"Each of us, I am sure, has been touched, shaped and influenced by priests who have been part of our lives, most often the parish priests, who are truly spiritual fathers and shepherds according to Jesus's own heart," the cardinal said.

But, Cardinal O'Malley said, in order to be able to continue playing that important role, priests need "ongoing support, to stay strong in a lifelong formation."

Announcing that a new "comprehensive wellness program" for priests will launch next month, the cardinal said, "We will all benefit from this well informed and proactive approach to caring for our priests, who we are counting on to be present and to walk with us through the many moments of our lives."

Before concluding with the blessing of the meal, the cardinal asked priests celebrating 5, 10, 25 and 50 years of ordination to stand and be recognized by those in attendance.

Following the dinner service, the evening's program continued with remarks by the chairman of the board of the Clergy Funds, John Kaneb.

Kaneb described the five-year financial turnaround of the funds, saying that it was achieved through implementing "business efficiencies." He credited Clergy Funds director Joe D'Arrigo and staff as well as the cooperation of the priests of the archdiocese for the accomplishment.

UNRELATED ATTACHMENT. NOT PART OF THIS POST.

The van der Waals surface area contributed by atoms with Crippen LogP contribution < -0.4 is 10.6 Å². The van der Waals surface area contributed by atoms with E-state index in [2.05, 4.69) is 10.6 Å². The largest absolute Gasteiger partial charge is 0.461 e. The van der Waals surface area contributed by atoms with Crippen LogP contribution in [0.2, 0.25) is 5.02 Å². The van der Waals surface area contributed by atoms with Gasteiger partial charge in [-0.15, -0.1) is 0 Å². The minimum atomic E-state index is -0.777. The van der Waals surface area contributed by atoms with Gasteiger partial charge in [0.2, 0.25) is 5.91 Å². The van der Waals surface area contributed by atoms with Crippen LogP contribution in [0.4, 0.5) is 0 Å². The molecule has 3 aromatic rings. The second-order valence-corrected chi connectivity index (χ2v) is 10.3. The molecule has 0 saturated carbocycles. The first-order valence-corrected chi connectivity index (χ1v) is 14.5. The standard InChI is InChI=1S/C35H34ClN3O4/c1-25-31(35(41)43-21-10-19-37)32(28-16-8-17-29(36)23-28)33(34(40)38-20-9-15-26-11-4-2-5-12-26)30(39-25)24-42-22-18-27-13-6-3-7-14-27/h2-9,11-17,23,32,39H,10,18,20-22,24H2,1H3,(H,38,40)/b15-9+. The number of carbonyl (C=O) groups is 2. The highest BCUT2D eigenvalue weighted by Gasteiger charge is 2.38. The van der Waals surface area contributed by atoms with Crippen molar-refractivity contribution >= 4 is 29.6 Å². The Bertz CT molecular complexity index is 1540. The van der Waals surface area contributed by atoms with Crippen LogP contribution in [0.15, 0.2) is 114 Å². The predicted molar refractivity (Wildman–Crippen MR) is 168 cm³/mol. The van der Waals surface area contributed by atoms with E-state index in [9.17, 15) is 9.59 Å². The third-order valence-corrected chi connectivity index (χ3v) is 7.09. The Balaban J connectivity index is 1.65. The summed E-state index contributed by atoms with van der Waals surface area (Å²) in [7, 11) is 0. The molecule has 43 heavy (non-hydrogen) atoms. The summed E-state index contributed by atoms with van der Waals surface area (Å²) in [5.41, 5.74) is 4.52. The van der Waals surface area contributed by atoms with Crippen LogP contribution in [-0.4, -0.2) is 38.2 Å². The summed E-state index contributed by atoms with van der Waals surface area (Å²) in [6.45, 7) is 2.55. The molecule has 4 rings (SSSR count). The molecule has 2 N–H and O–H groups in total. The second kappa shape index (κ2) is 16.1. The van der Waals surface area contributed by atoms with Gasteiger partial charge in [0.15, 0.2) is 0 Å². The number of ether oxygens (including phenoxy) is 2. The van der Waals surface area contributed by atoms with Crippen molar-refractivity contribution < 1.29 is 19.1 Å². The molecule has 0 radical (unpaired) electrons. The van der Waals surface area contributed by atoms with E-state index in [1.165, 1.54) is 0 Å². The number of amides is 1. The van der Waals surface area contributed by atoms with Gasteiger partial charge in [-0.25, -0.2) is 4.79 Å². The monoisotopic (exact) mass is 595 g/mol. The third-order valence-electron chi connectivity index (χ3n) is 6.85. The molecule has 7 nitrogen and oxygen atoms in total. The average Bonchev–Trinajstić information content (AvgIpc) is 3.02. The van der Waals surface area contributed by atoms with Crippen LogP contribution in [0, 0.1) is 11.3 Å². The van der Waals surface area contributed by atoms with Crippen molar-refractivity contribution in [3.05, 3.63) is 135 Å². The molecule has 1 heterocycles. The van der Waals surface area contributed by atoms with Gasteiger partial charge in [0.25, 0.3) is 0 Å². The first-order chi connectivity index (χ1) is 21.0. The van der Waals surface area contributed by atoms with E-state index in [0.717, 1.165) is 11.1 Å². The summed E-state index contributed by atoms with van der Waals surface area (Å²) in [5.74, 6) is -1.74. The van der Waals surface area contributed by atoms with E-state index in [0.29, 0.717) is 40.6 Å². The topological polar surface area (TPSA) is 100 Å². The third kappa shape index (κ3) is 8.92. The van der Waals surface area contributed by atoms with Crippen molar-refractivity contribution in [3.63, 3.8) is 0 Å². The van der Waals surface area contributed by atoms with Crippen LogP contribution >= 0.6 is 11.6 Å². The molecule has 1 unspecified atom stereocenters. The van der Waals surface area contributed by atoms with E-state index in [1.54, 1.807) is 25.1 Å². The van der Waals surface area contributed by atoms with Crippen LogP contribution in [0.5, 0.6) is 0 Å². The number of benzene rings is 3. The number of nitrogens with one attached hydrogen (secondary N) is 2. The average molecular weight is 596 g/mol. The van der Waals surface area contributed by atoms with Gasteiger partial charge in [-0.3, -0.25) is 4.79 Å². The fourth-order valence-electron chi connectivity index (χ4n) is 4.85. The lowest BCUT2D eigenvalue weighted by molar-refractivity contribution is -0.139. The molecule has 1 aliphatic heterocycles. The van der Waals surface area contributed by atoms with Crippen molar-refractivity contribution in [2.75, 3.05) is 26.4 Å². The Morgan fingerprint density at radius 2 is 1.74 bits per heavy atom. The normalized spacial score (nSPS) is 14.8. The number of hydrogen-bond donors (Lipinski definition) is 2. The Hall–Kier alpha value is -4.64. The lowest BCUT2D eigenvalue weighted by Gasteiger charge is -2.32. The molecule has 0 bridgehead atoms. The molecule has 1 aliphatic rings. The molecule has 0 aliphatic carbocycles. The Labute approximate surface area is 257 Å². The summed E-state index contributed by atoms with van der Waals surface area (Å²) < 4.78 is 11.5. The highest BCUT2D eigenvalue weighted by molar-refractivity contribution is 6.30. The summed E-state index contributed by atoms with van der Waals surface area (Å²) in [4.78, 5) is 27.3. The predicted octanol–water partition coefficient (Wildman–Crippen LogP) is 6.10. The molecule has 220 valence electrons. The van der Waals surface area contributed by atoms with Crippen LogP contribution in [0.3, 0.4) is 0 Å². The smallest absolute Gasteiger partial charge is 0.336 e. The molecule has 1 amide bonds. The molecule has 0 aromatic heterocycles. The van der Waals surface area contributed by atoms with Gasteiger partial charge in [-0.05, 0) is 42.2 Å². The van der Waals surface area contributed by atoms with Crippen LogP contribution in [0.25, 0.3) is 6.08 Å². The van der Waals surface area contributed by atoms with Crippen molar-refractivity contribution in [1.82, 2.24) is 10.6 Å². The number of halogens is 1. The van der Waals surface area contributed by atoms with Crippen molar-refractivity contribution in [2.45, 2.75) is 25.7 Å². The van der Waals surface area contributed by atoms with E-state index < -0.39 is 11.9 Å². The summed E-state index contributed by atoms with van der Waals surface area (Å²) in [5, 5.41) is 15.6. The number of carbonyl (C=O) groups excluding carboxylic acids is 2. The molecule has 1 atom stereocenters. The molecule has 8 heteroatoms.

But Kaneb said the work of the Clergy Funds is not finished and stressed the importance of the new wellness initiative.

He said that, at age 78, he is a contemporary of many of the senior priests of the archdiocese and compared the support system in his life to theirs.

"I have a lot of support built into my life, but what about my contemporaries, the retired priests of the Archdiocese of Boston? They do not have a wife, they do not have children, do not have grandchildren," said.

"Frankly, that is Clergy Funds' next mission -- support outside of our legal obligations to pay their healthcare bills or pay their pensions or keep Regina Cleri going. Support for the whole person," he said.

Kaneb concluded his remarks with an appeal for increased support of the Clergy Funds saying, "We cannot do this next step on business efficiencies."

Kaneb was followed at the podium by dinner co-chairs Michael and Janet Daley. After introducing his wife, Michael Daley continued with his remarks.

Daley reported the event's fundraising success and thanked all the committees and the staff that made the evening possible.

He said he and his wife felt "appreciative and humbled" to chair the dinner but that they took on the challenge in honor of the late Msgr. Paul Moritz, a priest they had known for 60 of the 68 years of his ordained ministry.